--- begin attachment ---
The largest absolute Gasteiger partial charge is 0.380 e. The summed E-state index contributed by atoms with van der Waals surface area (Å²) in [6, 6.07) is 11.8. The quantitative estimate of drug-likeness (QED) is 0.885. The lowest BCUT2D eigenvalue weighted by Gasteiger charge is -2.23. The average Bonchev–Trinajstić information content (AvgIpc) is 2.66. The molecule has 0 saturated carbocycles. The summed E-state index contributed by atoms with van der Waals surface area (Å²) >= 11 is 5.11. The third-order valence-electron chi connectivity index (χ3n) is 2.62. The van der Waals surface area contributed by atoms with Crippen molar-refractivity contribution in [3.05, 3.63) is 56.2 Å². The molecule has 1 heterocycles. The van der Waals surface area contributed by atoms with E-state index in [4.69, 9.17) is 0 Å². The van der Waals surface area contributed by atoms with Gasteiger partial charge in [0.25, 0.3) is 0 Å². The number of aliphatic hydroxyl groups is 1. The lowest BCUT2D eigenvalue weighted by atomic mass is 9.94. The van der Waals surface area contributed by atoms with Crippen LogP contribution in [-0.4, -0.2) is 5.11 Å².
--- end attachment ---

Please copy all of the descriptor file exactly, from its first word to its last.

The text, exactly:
The largest absolute Gasteiger partial charge is 0.380 e. The summed E-state index contributed by atoms with van der Waals surface area (Å²) in [6, 6.07) is 11.8. The quantitative estimate of drug-likeness (QED) is 0.885. The lowest BCUT2D eigenvalue weighted by Gasteiger charge is -2.23. The average Bonchev–Trinajstić information content (AvgIpc) is 2.66. The molecule has 0 saturated carbocycles. The summed E-state index contributed by atoms with van der Waals surface area (Å²) >= 11 is 5.11. The third-order valence-electron chi connectivity index (χ3n) is 2.62. The van der Waals surface area contributed by atoms with Crippen molar-refractivity contribution in [3.05, 3.63) is 56.2 Å². The molecule has 1 heterocycles. The van der Waals surface area contributed by atoms with E-state index in [4.69, 9.17) is 0 Å². The van der Waals surface area contributed by atoms with Gasteiger partial charge in [0.25, 0.3) is 0 Å². The number of aliphatic hydroxyl groups is 1. The lowest BCUT2D eigenvalue weighted by atomic mass is 9.94. The van der Waals surface area contributed by atoms with Crippen LogP contribution in [-0.4, -0.2) is 5.11 Å².